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The café takes its name from Reverend William Cowherd who lived in Salford over 200 years ago. His church group held congregation in the ironically named Beefsteak Chapel, which was located on what’s now Queen St.
It was from the church sermons that the first ideas of vegetarianism in Britain were formed, as Cowherd’s congregation were meat free from 1809. He was very supportive of his parishioners and was known to give them piping hot vegetable soup, medical help and a free burial in the Beefsteak Chapel graveyard.
“If God had meant us to eat meat, then it would have come to us in edible form as is the ripened fruit.”
– Rev. William Cowherd.
Although Cowherd died in 1816 his influence in Salford remained. The Vegetarian Society was founded in 1847 by his successor at Beefsteak Chapel, Joseph Brotherton – whose wife, Maria, published the first vegetarian cook book in 1832. The vegetarian movement was quick to grow in popularity throughout the early the 1800s, as some prominent figures were starting to suggest that the evils of the Victorian era were a direct result of eating meat.
The Vegetarian Society is the oldest group of its kind in the world and is still based in the area.
With a passion for food and a love of animals, Paula Maguire founded Cowherds café with the aim of promoting veganism and a healthy lifestyle. Paula was diagnosed with a potentially life-changing disease called ulcerative colitis 13 years ago.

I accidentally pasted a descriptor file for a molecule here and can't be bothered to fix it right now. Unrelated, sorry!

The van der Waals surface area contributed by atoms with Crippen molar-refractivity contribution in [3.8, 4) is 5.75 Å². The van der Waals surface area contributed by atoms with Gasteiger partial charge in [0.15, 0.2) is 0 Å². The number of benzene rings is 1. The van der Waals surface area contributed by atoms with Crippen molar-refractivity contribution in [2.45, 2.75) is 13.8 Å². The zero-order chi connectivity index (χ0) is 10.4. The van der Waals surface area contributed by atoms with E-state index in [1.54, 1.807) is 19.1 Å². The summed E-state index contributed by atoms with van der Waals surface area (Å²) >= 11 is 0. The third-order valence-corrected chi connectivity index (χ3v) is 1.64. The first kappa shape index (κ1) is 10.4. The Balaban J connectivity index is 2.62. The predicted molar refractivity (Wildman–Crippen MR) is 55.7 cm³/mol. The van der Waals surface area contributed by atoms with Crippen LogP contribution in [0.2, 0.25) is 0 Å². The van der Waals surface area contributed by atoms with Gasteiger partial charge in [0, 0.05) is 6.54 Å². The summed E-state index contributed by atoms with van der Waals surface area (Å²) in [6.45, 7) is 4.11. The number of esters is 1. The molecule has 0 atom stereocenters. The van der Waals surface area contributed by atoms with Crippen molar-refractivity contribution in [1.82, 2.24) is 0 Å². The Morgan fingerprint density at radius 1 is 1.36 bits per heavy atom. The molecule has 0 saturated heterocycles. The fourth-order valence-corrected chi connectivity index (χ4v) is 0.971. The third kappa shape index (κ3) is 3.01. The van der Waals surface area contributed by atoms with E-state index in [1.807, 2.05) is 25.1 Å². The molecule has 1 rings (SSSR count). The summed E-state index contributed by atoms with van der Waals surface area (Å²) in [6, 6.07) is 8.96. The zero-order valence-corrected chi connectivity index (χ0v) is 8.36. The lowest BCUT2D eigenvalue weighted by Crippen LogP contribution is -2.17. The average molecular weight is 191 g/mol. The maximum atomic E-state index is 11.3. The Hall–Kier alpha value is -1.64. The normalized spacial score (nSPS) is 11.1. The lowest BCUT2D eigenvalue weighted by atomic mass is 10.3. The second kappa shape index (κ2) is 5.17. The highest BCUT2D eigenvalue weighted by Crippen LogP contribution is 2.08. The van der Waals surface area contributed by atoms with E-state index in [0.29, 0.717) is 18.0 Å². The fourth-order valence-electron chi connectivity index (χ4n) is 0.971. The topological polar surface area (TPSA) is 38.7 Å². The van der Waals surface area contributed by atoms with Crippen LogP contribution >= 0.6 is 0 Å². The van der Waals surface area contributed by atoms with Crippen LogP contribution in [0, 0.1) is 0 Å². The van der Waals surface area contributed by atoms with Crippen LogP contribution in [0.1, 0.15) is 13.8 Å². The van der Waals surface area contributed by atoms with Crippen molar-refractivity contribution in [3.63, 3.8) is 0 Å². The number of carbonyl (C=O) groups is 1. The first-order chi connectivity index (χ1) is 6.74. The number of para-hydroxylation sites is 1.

However, since becoming vegan and making changes to her lifestyle, Paula no longer needs to take medication for her condition. This has significantly improved her physical and emotional wellbeing.
Proud to be born in Salford, Paula wanted to stick to her roots and open a space offering great vegan food in the city she loves. With a background in health and wellbeing, being a qualified NLP practitioner, Motivational Interviewing Coach and Juice Therapist; Paula now leads a team to run the Cowherds wagon, offering healthy workshops and juice deliveries to the community in and around Salford.
After four years of planning the Cowherds pop-up café was launched at the start of 2014. The venture was Paula’s idea after her life was rejuvenated when she started a healthy diet. As a juice therapist she fully understands how to make the most of fruit and veg.
In the past eight months we have been involved with a number of community projects. We are especially proud of spending three months with the mental health charity blueSCI for our first pop-up café, at the start of the year. Since then we have worked with City West Housing Association, providing food delivery to residents who can’t get to the shops.
Cowherds has also supported the award winning Sow The City initiative around Manchester. To help the campaign we gave outside cooking demonstrations and shared recipes with local people.
“We are always looking to get involved in more community activities and have some exciting projects lined up for the coming months.”